In capital-starved nations, the role of foreign assistance to fund development programs and projects is considered critical to the success of these countries' development blueprints. Yet the presence per se of external aid does not in any way guarantee the translation of such into effective programs that may lead to economic and social growth for there may yet be other factors that act as constraints to the efficient utilization of foreign aid.
The concept of "absorptive capacity" is one such factor. Used frequently yet interpreted differently by donors and recipients at times, absorptive capacity can spell the difference between success and failure in the use of foreign assistance.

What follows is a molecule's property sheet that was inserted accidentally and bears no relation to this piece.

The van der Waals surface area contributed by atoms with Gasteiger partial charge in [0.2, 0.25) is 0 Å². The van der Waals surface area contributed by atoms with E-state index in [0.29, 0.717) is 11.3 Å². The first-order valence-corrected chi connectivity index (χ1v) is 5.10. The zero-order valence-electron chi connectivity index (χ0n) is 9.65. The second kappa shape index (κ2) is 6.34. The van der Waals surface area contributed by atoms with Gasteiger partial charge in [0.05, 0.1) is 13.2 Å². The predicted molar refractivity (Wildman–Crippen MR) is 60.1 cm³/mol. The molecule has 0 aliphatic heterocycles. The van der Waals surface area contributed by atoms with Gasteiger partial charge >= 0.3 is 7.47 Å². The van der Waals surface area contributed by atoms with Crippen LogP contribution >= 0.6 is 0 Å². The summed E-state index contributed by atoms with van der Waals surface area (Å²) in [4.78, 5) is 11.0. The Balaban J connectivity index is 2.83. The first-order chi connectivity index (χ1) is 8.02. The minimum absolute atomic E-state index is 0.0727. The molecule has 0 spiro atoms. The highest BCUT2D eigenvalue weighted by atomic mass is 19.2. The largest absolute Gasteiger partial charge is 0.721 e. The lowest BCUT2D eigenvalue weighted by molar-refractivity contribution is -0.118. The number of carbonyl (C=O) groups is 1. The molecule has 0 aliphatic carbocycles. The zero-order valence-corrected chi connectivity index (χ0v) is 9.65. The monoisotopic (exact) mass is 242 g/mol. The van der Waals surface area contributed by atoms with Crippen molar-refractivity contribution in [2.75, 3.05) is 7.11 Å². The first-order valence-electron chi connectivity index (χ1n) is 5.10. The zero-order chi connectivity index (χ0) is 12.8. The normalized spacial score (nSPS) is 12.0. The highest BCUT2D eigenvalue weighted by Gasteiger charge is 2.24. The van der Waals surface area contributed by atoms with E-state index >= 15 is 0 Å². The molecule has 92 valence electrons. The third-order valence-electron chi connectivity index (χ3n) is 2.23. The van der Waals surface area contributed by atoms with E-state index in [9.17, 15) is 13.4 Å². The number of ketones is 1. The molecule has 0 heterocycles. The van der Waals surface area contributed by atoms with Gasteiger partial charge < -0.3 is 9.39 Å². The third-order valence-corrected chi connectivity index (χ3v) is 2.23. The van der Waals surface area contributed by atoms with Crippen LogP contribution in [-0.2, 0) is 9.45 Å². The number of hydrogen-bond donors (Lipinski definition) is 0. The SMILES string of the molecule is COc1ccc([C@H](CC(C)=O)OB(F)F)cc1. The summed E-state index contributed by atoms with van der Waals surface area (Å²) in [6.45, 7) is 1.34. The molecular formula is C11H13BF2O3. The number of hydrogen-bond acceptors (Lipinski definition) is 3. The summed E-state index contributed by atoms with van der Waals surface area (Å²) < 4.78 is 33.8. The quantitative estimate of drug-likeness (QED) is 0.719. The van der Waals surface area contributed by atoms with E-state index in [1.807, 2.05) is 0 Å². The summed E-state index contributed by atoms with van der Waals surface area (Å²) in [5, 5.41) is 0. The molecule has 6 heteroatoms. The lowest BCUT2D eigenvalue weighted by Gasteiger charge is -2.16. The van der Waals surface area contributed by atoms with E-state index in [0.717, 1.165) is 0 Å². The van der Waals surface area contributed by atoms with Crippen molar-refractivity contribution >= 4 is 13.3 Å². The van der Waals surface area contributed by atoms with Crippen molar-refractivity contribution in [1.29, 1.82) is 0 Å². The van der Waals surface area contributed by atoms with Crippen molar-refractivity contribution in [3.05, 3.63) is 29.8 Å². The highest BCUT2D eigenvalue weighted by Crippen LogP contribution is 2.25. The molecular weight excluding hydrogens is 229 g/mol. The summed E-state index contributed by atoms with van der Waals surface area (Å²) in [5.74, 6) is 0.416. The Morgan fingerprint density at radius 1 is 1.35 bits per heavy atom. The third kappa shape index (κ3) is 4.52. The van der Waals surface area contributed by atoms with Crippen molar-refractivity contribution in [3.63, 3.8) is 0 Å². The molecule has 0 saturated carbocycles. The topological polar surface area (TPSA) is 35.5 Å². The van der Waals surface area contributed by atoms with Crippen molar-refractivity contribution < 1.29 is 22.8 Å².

But what does the term really mean? What are its components? What determines absorptive capacity-from the point of view of a donor and of a recipient country?
These are some of the questions tackled by the author. Although specific to the Philippine scenario, this study is useful to all aid recipients in that it looks into conceptual and administrative issues and offers some guidelines in terms of calculating, to put David Greytak of Syracuse University, aid requirements and the capacity to absorb aid.